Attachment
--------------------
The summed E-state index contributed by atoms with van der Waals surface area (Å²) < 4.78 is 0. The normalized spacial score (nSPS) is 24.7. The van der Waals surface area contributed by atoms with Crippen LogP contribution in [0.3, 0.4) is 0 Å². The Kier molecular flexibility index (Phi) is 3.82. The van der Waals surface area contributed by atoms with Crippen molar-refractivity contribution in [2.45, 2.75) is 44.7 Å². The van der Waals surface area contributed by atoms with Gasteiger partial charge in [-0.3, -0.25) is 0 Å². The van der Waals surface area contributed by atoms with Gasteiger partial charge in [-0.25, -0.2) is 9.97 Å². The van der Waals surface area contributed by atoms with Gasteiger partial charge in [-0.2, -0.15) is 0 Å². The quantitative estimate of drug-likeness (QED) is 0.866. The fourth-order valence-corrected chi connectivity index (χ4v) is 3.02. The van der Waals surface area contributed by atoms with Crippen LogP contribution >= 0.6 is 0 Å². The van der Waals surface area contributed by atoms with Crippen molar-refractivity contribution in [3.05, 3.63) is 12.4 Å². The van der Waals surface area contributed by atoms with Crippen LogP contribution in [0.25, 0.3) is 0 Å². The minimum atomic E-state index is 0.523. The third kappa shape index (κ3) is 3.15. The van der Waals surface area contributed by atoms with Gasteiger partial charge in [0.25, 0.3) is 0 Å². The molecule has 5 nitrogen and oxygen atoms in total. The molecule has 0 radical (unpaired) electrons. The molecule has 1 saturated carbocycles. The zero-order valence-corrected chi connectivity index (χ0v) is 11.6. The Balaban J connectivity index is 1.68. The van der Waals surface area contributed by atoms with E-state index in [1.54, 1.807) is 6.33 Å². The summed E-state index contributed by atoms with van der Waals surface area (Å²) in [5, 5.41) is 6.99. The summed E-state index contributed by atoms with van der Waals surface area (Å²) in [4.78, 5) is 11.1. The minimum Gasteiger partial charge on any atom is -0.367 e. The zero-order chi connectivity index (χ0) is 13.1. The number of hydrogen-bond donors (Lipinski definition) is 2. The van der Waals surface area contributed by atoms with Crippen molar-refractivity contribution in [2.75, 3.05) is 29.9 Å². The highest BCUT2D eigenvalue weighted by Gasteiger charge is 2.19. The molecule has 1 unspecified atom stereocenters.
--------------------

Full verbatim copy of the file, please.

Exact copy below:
The summed E-state index contributed by atoms with van der Waals surface area (Å²) < 4.78 is 0. The normalized spacial score (nSPS) is 24.7. The van der Waals surface area contributed by atoms with Crippen LogP contribution in [0.3, 0.4) is 0 Å². The Kier molecular flexibility index (Phi) is 3.82. The van der Waals surface area contributed by atoms with Crippen molar-refractivity contribution in [2.45, 2.75) is 44.7 Å². The van der Waals surface area contributed by atoms with Gasteiger partial charge in [-0.3, -0.25) is 0 Å². The van der Waals surface area contributed by atoms with Gasteiger partial charge in [-0.25, -0.2) is 9.97 Å². The van der Waals surface area contributed by atoms with Gasteiger partial charge in [-0.2, -0.15) is 0 Å². The quantitative estimate of drug-likeness (QED) is 0.866. The fourth-order valence-corrected chi connectivity index (χ4v) is 3.02. The van der Waals surface area contributed by atoms with Crippen LogP contribution >= 0.6 is 0 Å². The van der Waals surface area contributed by atoms with Crippen molar-refractivity contribution in [3.05, 3.63) is 12.4 Å². The van der Waals surface area contributed by atoms with Crippen LogP contribution in [0.25, 0.3) is 0 Å². The minimum atomic E-state index is 0.523. The third kappa shape index (κ3) is 3.15. The van der Waals surface area contributed by atoms with Gasteiger partial charge in [0.25, 0.3) is 0 Å². The molecule has 5 nitrogen and oxygen atoms in total. The molecule has 0 radical (unpaired) electrons. The molecule has 1 saturated carbocycles. The zero-order valence-corrected chi connectivity index (χ0v) is 11.6. The Balaban J connectivity index is 1.68. The van der Waals surface area contributed by atoms with E-state index in [1.54, 1.807) is 6.33 Å². The summed E-state index contributed by atoms with van der Waals surface area (Å²) in [5, 5.41) is 6.99. The summed E-state index contributed by atoms with van der Waals surface area (Å²) in [4.78, 5) is 11.1. The minimum Gasteiger partial charge on any atom is -0.367 e. The zero-order chi connectivity index (χ0) is 13.1. The number of hydrogen-bond donors (Lipinski definition) is 2. The van der Waals surface area contributed by atoms with Crippen molar-refractivity contribution in [2.75, 3.05) is 29.9 Å². The highest BCUT2D eigenvalue weighted by Gasteiger charge is 2.19. The molecule has 1 unspecified atom stereocenters.